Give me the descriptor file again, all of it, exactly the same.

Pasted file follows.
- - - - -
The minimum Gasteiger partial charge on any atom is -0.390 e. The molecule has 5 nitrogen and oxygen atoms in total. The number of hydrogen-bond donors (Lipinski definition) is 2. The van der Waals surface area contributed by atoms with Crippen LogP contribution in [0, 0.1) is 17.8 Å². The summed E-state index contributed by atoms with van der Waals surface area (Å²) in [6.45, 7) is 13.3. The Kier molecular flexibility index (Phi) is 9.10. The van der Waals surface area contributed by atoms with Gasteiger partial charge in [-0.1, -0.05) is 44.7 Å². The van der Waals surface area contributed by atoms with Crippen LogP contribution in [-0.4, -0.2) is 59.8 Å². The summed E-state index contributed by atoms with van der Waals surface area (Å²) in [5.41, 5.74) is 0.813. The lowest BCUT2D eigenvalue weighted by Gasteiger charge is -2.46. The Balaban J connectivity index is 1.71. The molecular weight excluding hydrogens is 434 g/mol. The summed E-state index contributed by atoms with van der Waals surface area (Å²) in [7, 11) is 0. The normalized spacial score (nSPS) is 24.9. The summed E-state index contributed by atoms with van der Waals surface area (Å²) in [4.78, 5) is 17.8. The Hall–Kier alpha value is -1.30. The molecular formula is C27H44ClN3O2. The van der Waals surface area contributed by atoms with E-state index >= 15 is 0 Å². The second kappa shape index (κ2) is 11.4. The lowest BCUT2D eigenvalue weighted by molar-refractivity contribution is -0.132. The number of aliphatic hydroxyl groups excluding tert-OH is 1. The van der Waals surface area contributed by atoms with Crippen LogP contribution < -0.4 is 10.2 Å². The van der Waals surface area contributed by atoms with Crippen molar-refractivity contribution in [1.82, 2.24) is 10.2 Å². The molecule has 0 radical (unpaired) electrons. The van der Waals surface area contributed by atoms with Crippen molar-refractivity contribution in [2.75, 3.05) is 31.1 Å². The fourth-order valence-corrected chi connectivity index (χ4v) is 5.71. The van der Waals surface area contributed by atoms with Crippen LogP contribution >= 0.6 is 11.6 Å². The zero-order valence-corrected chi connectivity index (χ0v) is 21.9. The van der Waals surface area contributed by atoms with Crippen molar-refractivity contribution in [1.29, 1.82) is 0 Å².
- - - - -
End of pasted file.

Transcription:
The minimum Gasteiger partial charge on any atom is -0.390 e. The molecule has 5 nitrogen and oxygen atoms in total. The number of hydrogen-bond donors (Lipinski definition) is 2. The van der Waals surface area contributed by atoms with Crippen LogP contribution in [0, 0.1) is 17.8 Å². The summed E-state index contributed by atoms with van der Waals surface area (Å²) in [6.45, 7) is 13.3. The Kier molecular flexibility index (Phi) is 9.10. The van der Waals surface area contributed by atoms with Gasteiger partial charge in [-0.1, -0.05) is 44.7 Å². The van der Waals surface area contributed by atoms with Crippen LogP contribution in [-0.4, -0.2) is 59.8 Å². The summed E-state index contributed by atoms with van der Waals surface area (Å²) in [5.41, 5.74) is 0.813. The lowest BCUT2D eigenvalue weighted by Gasteiger charge is -2.46. The Balaban J connectivity index is 1.71. The molecular weight excluding hydrogens is 434 g/mol. The summed E-state index contributed by atoms with van der Waals surface area (Å²) in [7, 11) is 0. The normalized spacial score (nSPS) is 24.9. The summed E-state index contributed by atoms with van der Waals surface area (Å²) in [4.78, 5) is 17.8. The Hall–Kier alpha value is -1.30. The molecular formula is C27H44ClN3O2. The van der Waals surface area contributed by atoms with E-state index >= 15 is 0 Å². The second kappa shape index (κ2) is 11.4. The lowest BCUT2D eigenvalue weighted by molar-refractivity contribution is -0.132. The number of aliphatic hydroxyl groups excluding tert-OH is 1. The van der Waals surface area contributed by atoms with Crippen LogP contribution < -0.4 is 10.2 Å². The van der Waals surface area contributed by atoms with Crippen molar-refractivity contribution in [1.82, 2.24) is 10.2 Å². The molecule has 0 radical (unpaired) electrons. The van der Waals surface area contributed by atoms with Crippen molar-refractivity contribution in [2.75, 3.05) is 31.1 Å². The fourth-order valence-corrected chi connectivity index (χ4v) is 5.71. The van der Waals surface area contributed by atoms with Crippen LogP contribution >= 0.6 is 11.6 Å². The zero-order valence-corrected chi connectivity index (χ0v) is 21.9. The van der Waals surface area contributed by atoms with Crippen molar-refractivity contribution in [1.29, 1.82) is 0 Å².